It mediates between the two [glass and stone]. If you slide the stone behind the panel, the appearance shifts depending on if the sun is hitting the glass. The idea was to have a kind of continuous pattern of glass and stone and metal that had various different readings to it — and a sort of dynamism. And in order for the stone to really read, we wanted it to have a certain level of activity.
Have you had to modify anything with the building next door — they had some leaning issues when drilling began?
It had never leaned — at one point they had an alarm because someone’s door didn’t shut. There was concern over it, and the laws in New York are very strict now — and the Buildings Department monitors it on a daily basis — so there are a lot of protections in place to make sure everything is done properly.
How did you accommodate the subway — what are the noise-dampening measures?
That was done in the very beginning; there are all sorts of ways to mediate that noise, but it turned out not to be an issue with the mass of our structure and the configuration of the base.
What about the God’s Love re-design; have you seen the renderings, and do you wish you could have had input?
At one point in time we were actually thinking of switching sites, and there was a scheme that had everything linked in together. But that can’t happen because there are certain regulations in place regarding God’s Love’s deal with the city, that don’t allow a move to any other location.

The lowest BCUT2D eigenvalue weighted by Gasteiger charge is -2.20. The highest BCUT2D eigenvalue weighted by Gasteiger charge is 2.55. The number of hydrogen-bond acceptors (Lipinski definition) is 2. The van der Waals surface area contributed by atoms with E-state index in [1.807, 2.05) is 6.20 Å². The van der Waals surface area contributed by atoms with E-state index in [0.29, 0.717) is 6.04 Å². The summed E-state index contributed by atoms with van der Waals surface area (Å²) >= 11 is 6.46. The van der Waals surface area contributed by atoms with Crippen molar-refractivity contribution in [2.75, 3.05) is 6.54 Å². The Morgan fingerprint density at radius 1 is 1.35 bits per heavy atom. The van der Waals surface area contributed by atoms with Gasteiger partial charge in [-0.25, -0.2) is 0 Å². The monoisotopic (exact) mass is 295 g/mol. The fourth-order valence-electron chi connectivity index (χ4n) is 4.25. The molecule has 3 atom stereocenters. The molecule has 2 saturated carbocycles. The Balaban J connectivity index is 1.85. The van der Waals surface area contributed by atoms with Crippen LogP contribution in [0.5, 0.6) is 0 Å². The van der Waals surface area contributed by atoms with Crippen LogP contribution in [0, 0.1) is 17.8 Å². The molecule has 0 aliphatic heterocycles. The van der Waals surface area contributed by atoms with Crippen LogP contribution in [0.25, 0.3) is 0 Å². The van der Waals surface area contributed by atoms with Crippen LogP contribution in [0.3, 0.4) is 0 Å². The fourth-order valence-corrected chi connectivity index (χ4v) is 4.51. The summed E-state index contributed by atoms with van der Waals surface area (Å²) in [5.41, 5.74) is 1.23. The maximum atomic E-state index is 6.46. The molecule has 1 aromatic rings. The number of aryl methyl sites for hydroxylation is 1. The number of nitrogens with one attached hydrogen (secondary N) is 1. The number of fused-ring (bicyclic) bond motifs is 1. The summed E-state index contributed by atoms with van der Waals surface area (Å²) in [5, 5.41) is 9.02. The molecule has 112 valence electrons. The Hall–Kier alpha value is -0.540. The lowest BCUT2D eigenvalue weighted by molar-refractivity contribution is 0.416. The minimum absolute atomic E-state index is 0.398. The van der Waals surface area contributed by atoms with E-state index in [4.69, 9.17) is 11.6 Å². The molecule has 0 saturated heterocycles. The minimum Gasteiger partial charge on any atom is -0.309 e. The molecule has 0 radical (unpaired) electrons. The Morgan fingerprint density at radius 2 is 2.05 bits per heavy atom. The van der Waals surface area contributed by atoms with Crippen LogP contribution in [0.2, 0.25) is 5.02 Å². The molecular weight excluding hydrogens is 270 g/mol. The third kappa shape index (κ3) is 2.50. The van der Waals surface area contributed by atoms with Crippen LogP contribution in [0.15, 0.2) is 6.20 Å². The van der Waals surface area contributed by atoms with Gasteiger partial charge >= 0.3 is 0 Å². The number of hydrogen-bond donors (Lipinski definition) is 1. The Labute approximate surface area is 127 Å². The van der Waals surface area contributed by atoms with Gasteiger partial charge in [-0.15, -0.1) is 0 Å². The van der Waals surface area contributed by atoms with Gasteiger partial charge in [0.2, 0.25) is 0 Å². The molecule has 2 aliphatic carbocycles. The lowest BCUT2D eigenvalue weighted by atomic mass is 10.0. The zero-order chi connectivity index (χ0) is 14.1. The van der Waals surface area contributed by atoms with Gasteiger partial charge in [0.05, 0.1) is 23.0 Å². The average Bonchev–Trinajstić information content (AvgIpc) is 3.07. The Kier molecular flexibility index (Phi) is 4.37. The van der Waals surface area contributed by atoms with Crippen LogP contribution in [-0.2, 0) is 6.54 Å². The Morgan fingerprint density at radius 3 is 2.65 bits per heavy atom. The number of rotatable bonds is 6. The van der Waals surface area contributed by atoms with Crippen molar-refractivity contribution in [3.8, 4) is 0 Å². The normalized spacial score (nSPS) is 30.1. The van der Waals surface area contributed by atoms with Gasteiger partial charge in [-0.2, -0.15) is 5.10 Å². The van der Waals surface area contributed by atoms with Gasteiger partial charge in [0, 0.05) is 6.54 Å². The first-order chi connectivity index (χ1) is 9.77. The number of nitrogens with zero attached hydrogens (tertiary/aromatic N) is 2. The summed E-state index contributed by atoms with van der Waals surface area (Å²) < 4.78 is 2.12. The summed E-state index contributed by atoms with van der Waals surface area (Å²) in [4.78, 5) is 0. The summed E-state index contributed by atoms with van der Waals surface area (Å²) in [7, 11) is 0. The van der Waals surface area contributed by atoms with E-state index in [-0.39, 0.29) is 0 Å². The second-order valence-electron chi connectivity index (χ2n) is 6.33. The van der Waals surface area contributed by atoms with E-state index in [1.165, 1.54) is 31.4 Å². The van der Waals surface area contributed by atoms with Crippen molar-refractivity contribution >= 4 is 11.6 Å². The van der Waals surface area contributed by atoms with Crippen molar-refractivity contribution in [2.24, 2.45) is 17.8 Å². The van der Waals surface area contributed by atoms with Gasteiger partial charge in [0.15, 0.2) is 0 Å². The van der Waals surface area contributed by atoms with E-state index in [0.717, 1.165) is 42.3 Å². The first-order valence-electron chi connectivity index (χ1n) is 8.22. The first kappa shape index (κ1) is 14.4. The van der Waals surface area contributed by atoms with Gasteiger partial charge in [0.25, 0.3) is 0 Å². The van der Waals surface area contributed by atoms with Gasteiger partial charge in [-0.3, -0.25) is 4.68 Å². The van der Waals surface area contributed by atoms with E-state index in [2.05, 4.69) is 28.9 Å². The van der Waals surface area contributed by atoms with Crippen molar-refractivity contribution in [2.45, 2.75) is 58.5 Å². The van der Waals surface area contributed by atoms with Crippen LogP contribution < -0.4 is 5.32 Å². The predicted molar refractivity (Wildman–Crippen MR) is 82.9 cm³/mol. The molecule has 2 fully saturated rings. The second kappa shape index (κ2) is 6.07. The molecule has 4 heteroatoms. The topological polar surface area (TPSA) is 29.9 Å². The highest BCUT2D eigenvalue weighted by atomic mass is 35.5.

Overall, what was the biggest design challenge?
There were a lot of logistical issues making sure everything worked with God’s Love; they’re a very respected institution in the neighborhood and have to make sure they do right by what they contribute to the area. The challenge of the building and its site were what we worked on all the way through — the interior folks, ourselves, the broker, and the client — to take advantage of the opportunities of this site, which are a lot.
It’s a narrow building, which means you’re forced into a configuration that’s interesting — at every level, there are different views — so how do you design a structure that takes advantage of that? The whole facade expression came from a desire for each unit to be different, and the need to accommodate those differences.
Who else is involved with One Vandam at BKSK?
We are a six partner firm, including two partners — Todd Poisson and Julia Nelson — who are not in the initials. We’re teams of people, and our firm — and the product we’ve produced — has come from many hands. There are a lot of people involved in this particular project; we like that collaborative approach both with our clients and brokers, and amongst ourselves.
What are the common themes between One Vandam and your other recent projects?
We really try to do buildings that are very individual, that are about taking the problems that exist with a particular site and making them into advantages. That’s what produces individuality; if you recognize the particular issues of an individual site and turn them to your advantage, you create a unique product.
Are there any skyscrapers in the near-future for BKSK?
We don’t have a skyscraper — not on the horizon. I think one of our specialties is smaller scale, where it’s a complex formula between zoning and client relationships — in this case, with God’s Love and landmarks — which often pushes you into looking at a site in an innovative way.